(13.) See Morgan O. Reynolds, Does Punishment Deter?, NAT' L CTR. FOR POLICY ANALYSIS (Aug. 17, 1998) (citations omitted), (stating that "[l]arge, influential segments of the academic and legal communities advocate dealing with crime through rehabilitation," but "there is little evidence that rehabilitation works" because it does not reduce recidivism).

(14.) Kanako Ishida, Young Adults in Conflict with the Law: Opportunities for Diversion, JUV. JUST. INITIATIVE, 4 (Feb. 2015),

(15.) Reducing Recidivism and Improving Other Outcomes for Young Adults in the Juvenile and Adult Criminal Justice Systems, COUNCIL OF ST. GOV'T JUST. CTR, 1 (Nov. 2015),

(16.) Lesley McAra & Susan McVie, Youth Justice? The Impact of System Contact on Patterns of Desistancefrom Offending, 4 EUROPEAN J. CRIMINOLOGY 315, 318 (2007).

(17.) Ishida, supra note 14, at 1. The reduction in criminal behavior is attributed to a variety of factors, including increased self-control and employment and decreased aggression and exposure to anti-social peers. Id. at 2 (citations omitted).

(18.) Holly A. Wilson & Robert D. Hoge, The Effect of Youth Diversion Programs on Recidivism: A Meta-Analytic Review, 40 CRIM. JUST. BEHAV. 497, 505 (2013).

(19.) Pretrial Diversion in the 21st Century, NAT'L ASS'N OF PRE-TRIAL SERVS. AND AGENCIES, 19 (2009), https://netforumpro.eom/public/temp/ClientImages/NAPSA/18262ec2-a77b-410c-ad9b-c6e8f74ddd5b.pdf.

(20.) Michael Rempel, Evidence-Based Strategies for Working with Offenders, CTR. FOR COURT INNOVATION, 2 (Apr. 2014), Offenders.pdf.

(21.) Public Hand-out, Pennington County State's Attorney's Office.

(22.) Meaningful placements locations include non-profit agencies such as Habitat for Humanity, humane societies, and placement in the offender's home community. A limitation to this strategy, however, has been that not every agency can accommodate volunteers due to lack of supervision and other associated costs such as insurance coverage.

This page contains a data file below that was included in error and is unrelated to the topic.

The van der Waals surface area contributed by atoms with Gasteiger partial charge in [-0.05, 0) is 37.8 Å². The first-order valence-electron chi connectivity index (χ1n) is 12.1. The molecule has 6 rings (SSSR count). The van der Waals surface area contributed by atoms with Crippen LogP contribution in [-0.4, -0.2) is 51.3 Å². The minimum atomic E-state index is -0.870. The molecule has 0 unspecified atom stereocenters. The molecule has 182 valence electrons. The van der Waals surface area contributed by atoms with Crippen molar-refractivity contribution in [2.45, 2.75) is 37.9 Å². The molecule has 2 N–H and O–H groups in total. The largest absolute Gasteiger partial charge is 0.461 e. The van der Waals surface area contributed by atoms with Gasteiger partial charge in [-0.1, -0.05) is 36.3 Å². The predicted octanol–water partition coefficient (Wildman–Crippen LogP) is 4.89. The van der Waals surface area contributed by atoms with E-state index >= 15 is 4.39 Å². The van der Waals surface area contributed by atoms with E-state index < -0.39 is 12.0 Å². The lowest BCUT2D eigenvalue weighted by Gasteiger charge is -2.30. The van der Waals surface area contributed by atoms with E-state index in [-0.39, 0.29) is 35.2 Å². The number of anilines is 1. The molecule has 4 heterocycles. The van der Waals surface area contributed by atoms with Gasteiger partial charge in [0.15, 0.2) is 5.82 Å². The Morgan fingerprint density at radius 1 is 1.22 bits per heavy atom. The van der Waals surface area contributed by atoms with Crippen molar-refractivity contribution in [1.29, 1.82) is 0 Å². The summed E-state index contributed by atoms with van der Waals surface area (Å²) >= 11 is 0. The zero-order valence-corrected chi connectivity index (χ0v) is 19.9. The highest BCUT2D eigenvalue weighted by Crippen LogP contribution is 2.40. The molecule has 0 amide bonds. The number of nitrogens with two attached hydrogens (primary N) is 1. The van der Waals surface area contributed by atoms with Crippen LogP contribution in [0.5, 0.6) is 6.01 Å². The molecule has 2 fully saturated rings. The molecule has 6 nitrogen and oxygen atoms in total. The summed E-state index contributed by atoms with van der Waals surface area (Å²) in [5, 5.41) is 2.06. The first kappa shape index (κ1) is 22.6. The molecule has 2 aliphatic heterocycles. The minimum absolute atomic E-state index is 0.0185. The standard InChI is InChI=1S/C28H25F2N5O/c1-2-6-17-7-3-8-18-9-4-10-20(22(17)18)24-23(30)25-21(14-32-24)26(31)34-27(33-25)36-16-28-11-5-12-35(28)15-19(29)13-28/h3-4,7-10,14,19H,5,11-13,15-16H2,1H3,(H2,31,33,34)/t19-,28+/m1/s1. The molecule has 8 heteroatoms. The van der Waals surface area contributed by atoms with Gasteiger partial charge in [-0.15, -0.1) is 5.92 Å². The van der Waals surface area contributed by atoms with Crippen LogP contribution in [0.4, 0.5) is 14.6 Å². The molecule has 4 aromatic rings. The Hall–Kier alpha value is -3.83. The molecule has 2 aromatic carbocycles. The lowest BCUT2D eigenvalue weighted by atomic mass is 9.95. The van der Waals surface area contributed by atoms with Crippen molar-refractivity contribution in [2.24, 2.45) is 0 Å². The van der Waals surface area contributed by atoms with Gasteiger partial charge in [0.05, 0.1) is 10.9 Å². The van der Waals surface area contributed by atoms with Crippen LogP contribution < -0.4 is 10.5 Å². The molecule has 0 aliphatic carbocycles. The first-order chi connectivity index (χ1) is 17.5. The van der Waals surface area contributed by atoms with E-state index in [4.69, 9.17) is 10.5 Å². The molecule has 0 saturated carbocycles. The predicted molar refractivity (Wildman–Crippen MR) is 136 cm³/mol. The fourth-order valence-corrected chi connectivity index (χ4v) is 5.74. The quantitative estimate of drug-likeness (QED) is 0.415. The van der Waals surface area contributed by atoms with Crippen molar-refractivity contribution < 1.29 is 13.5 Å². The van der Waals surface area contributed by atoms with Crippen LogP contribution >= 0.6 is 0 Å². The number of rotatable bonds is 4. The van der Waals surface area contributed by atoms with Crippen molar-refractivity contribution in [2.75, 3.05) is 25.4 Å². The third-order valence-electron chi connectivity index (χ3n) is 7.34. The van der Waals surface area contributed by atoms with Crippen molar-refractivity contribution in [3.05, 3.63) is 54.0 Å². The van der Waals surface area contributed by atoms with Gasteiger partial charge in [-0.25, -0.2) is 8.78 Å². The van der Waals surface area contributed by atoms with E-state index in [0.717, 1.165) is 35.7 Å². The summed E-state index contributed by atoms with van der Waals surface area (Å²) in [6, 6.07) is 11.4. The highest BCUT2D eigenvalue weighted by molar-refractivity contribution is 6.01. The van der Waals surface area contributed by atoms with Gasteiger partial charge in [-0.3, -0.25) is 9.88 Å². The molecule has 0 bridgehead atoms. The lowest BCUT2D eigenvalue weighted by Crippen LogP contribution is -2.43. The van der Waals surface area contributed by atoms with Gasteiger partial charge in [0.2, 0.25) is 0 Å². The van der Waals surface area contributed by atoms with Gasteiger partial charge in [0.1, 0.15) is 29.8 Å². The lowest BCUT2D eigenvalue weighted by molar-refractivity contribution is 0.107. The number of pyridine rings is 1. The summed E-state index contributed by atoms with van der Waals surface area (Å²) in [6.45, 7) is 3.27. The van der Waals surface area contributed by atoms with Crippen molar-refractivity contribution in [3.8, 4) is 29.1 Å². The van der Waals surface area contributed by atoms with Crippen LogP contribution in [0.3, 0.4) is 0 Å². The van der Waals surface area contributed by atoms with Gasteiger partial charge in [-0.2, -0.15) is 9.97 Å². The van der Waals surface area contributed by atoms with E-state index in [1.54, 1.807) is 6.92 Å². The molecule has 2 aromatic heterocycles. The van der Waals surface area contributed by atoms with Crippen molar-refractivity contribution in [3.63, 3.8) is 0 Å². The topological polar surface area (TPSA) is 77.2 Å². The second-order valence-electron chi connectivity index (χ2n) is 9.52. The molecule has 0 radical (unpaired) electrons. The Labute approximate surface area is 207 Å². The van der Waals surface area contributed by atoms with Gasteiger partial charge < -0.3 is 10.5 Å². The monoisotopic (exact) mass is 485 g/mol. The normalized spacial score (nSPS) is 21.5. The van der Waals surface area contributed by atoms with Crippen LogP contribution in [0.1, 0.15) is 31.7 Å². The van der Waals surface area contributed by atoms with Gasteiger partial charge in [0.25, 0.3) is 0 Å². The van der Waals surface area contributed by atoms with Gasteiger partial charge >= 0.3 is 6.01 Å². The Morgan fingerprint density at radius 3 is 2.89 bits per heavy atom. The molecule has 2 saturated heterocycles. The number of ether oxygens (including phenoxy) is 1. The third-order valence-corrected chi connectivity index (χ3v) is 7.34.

(23.) Given Pennington County's significant Native American population, culturally-appropriate alternative activities previously utilized include Lakota Ways, Young Men's Camp, Native American arts and dance programs, and Horse Therapy.

(24.) Another strategy we use to assist individuals with employment is the use of South Dakota State Technical School scholarships. We are deeply appreciative of our partners in this endeavor to find these young adults employment, notably many local-area businesses.

(25.) Young Adult Diversion Program database (on file with the Pennington County State's Attorney's Office) [hereinafter Young Adult Diverson Program].

(26.) Id.

(27.) Id.

(28.) Id.

(29.) Id.

(30.) Wilson & Hoge, supra note 18, at 512.

(31.) Internal Data, Pennington County State's Attorney's Office.

(32.) Young Adult Diversion Program, supra note 25.

(33.) Id.

(34.) Lacey Peterson, New Diversion Program Helps Young Adults Avoid Prosecution, BLACK HILLS PIONEER (Apr. 1, 2017),

(35.) Young Adult Diversion Program, supra note 25.

(36.) Id.
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Author:Vargo, Mark
Publication:South Dakota Law Review
Date:Sep 22, 2017